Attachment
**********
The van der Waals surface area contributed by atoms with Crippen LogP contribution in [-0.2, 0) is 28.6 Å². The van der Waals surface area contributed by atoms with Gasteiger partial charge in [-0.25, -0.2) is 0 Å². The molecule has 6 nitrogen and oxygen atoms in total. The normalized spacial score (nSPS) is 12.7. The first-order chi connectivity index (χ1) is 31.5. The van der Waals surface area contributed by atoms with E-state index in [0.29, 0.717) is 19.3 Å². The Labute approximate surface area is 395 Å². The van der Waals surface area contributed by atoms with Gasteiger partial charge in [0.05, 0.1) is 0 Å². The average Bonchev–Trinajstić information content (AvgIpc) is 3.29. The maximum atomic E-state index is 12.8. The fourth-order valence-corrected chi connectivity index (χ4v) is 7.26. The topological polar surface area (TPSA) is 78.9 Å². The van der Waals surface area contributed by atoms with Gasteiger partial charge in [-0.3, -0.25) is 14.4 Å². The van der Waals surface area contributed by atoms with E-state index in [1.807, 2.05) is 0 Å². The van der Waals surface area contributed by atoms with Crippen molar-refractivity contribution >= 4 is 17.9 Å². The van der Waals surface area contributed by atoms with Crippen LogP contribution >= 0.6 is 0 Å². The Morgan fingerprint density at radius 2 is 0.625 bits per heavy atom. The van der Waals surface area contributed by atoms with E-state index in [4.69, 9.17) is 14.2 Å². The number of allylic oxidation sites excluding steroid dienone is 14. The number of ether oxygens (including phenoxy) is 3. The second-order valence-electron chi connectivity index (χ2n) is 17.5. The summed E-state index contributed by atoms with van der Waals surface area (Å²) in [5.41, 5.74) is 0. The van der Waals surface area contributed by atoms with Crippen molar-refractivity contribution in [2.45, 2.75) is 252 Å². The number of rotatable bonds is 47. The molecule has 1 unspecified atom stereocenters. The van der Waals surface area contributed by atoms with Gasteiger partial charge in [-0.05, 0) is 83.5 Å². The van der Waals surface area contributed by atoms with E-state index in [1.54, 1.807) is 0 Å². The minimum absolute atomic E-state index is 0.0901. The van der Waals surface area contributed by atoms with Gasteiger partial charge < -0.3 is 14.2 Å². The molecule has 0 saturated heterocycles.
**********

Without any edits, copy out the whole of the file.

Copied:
The van der Waals surface area contributed by atoms with Crippen LogP contribution in [-0.2, 0) is 28.6 Å². The van der Waals surface area contributed by atoms with Gasteiger partial charge in [-0.25, -0.2) is 0 Å². The molecule has 6 nitrogen and oxygen atoms in total. The normalized spacial score (nSPS) is 12.7. The first-order chi connectivity index (χ1) is 31.5. The van der Waals surface area contributed by atoms with E-state index in [0.29, 0.717) is 19.3 Å². The Labute approximate surface area is 395 Å². The van der Waals surface area contributed by atoms with Gasteiger partial charge in [0.05, 0.1) is 0 Å². The average Bonchev–Trinajstić information content (AvgIpc) is 3.29. The maximum atomic E-state index is 12.8. The fourth-order valence-corrected chi connectivity index (χ4v) is 7.26. The topological polar surface area (TPSA) is 78.9 Å². The van der Waals surface area contributed by atoms with Gasteiger partial charge in [-0.3, -0.25) is 14.4 Å². The van der Waals surface area contributed by atoms with E-state index in [1.807, 2.05) is 0 Å². The van der Waals surface area contributed by atoms with Crippen molar-refractivity contribution >= 4 is 17.9 Å². The van der Waals surface area contributed by atoms with Crippen LogP contribution >= 0.6 is 0 Å². The Morgan fingerprint density at radius 2 is 0.625 bits per heavy atom. The van der Waals surface area contributed by atoms with E-state index in [4.69, 9.17) is 14.2 Å². The number of allylic oxidation sites excluding steroid dienone is 14. The number of ether oxygens (including phenoxy) is 3. The second-order valence-electron chi connectivity index (χ2n) is 17.5. The summed E-state index contributed by atoms with van der Waals surface area (Å²) in [5.41, 5.74) is 0. The van der Waals surface area contributed by atoms with Crippen molar-refractivity contribution in [2.45, 2.75) is 252 Å². The number of rotatable bonds is 47. The molecule has 1 unspecified atom stereocenters. The van der Waals surface area contributed by atoms with Gasteiger partial charge in [-0.05, 0) is 83.5 Å². The van der Waals surface area contributed by atoms with E-state index in [1.54, 1.807) is 0 Å². The minimum absolute atomic E-state index is 0.0901. The van der Waals surface area contributed by atoms with Gasteiger partial charge < -0.3 is 14.2 Å². The molecule has 0 saturated heterocycles.